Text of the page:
You Can’t Go Back

June 19, 2013

I decided to visit my grandmother and my Aunt Holly in Lewes, Delaware before I made the big move. While I was there my grandmother took Holly and me on a day trip to visit Cape May, New Jersey. I hadn’t been there ever since my great-grandmother who lived in New Jersey died, about ten years ago.

To get to Cape May from Lewes you take the Cape May-Lewes ferry. We took the 9:15 am boat and settled into seats on the first deck for the ninety-minute trip. It was just as I remembered: seagulls, plastic-looking soft-baked pretzels, humid salt air, the captain announcing a sighting of dolphins over the loudspeaker.

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The Delaware Bay prides itself on its restrained scenery.

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In Cape May, the town where the ferry arrives, we visited all the tourist attractions I remembered (or tried to remember) from many a childhood vacation.

First stop, Sunset Beach, home of the famous Cape May Diamonds and a fragment of a ship just off the shore, stuck there since 1925.

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I read later that day in a children’s book at a local gift shop that the Cape May Diamond is quartz from Appalachia, washed into the bay by the Delaware River. The so-called diamonds are small stones that almost resemble sea glass. Tourists bend at the waist for hours on the beach, sifting through millions of mundane pebbles.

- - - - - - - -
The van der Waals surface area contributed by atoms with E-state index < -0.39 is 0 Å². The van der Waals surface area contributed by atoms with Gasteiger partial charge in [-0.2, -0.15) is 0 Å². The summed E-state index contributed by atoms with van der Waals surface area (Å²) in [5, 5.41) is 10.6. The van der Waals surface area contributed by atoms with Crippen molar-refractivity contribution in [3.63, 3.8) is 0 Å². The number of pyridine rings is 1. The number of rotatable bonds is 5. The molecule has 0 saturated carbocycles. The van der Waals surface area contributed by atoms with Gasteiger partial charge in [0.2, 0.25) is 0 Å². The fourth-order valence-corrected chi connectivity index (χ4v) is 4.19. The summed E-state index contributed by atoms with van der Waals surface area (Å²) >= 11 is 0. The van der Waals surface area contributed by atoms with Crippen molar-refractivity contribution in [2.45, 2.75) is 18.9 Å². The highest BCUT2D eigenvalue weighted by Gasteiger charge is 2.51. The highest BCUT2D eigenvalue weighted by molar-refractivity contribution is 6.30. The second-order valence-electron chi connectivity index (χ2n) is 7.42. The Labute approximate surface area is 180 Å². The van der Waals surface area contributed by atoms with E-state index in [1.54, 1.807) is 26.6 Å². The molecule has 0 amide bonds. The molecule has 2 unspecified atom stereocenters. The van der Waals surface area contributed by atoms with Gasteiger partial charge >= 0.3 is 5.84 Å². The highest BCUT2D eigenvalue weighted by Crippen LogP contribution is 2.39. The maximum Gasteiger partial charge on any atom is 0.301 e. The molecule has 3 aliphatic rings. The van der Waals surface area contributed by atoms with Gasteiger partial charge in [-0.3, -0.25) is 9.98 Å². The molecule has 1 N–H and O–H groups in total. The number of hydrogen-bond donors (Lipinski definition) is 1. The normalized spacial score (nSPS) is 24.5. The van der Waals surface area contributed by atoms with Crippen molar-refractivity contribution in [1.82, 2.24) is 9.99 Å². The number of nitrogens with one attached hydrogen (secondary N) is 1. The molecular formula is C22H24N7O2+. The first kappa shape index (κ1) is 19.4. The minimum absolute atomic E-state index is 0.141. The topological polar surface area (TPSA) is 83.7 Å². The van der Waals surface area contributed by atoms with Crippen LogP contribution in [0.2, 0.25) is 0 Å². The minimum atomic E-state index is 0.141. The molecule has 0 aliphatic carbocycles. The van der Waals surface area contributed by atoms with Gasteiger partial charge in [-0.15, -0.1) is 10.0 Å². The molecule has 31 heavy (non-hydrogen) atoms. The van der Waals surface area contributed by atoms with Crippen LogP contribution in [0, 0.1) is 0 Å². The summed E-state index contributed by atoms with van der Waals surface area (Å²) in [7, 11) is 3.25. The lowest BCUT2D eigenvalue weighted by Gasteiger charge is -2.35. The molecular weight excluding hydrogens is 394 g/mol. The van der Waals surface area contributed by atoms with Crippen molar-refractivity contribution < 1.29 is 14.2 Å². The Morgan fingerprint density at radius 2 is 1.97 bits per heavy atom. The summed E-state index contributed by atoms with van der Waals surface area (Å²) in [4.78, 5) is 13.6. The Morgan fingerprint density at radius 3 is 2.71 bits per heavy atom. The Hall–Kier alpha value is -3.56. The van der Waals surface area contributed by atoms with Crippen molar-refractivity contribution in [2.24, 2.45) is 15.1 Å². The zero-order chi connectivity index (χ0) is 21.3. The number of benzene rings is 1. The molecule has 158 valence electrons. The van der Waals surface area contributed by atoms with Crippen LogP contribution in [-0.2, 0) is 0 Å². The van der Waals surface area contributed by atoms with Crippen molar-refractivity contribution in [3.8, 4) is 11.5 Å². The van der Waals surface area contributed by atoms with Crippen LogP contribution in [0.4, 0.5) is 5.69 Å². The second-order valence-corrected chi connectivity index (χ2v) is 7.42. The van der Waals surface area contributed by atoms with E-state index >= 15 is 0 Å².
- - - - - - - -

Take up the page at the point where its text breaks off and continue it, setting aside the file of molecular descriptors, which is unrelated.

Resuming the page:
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Then onto the shopping. I strained my brain trying to remember the streets of gifts shops in Cape May, but I couldn’t. I just recalled, nauseatingly, waiting for my grandmother to be done shopping while listening to Nickelback on a walkman. (No one is allowed to make fun of me. That hurt to admit.)

Cape May today mostly features benches packed with old people eating ice cream.

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And people deciding whether they ought to purchase fudge.

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Neighborhoods surrounding the shopping districts brim with Victorian houses. This is the Sea Mist rental property, built in the late 19th century and featured in many a watercolor sold in the local gift shops.